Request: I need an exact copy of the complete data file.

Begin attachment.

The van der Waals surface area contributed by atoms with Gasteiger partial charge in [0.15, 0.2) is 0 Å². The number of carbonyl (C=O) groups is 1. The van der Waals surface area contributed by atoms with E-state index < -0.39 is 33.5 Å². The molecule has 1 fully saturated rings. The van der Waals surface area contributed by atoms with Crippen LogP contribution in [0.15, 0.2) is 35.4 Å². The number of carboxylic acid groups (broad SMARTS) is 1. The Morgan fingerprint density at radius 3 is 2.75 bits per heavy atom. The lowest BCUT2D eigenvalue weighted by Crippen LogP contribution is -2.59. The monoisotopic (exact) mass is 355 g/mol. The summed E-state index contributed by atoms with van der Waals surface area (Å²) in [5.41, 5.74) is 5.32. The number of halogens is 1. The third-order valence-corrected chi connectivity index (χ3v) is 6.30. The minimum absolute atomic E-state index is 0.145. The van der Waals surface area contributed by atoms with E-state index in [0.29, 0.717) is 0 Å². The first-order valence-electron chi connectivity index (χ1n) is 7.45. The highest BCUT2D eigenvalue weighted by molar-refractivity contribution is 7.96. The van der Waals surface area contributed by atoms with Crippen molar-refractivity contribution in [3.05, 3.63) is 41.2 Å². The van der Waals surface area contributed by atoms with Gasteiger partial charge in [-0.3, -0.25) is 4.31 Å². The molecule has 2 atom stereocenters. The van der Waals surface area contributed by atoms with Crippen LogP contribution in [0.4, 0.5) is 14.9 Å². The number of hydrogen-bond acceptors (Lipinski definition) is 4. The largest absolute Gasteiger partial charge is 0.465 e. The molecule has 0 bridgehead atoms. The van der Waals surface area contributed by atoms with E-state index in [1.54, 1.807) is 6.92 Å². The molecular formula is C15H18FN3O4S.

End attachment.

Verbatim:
The van der Waals surface area contributed by atoms with Gasteiger partial charge in [0.15, 0.2) is 0 Å². The number of carbonyl (C=O) groups is 1. The van der Waals surface area contributed by atoms with E-state index < -0.39 is 33.5 Å². The molecule has 1 fully saturated rings. The van der Waals surface area contributed by atoms with Crippen LogP contribution in [0.15, 0.2) is 35.4 Å². The number of carboxylic acid groups (broad SMARTS) is 1. The Morgan fingerprint density at radius 3 is 2.75 bits per heavy atom. The lowest BCUT2D eigenvalue weighted by Crippen LogP contribution is -2.59. The monoisotopic (exact) mass is 355 g/mol. The summed E-state index contributed by atoms with van der Waals surface area (Å²) in [5.41, 5.74) is 5.32. The number of halogens is 1. The third-order valence-corrected chi connectivity index (χ3v) is 6.30. The minimum absolute atomic E-state index is 0.145. The van der Waals surface area contributed by atoms with E-state index in [0.29, 0.717) is 0 Å². The first-order valence-electron chi connectivity index (χ1n) is 7.45. The highest BCUT2D eigenvalue weighted by molar-refractivity contribution is 7.96. The van der Waals surface area contributed by atoms with Crippen molar-refractivity contribution in [3.05, 3.63) is 41.2 Å². The van der Waals surface area contributed by atoms with Gasteiger partial charge in [-0.3, -0.25) is 4.31 Å². The molecule has 2 atom stereocenters. The van der Waals surface area contributed by atoms with Crippen LogP contribution in [0.4, 0.5) is 14.9 Å². The number of hydrogen-bond acceptors (Lipinski definition) is 4. The largest absolute Gasteiger partial charge is 0.465 e. The molecule has 0 bridgehead atoms. The van der Waals surface area contributed by atoms with E-state index in [1.54, 1.807) is 6.92 Å². The molecular formula is C15H18FN3O4S.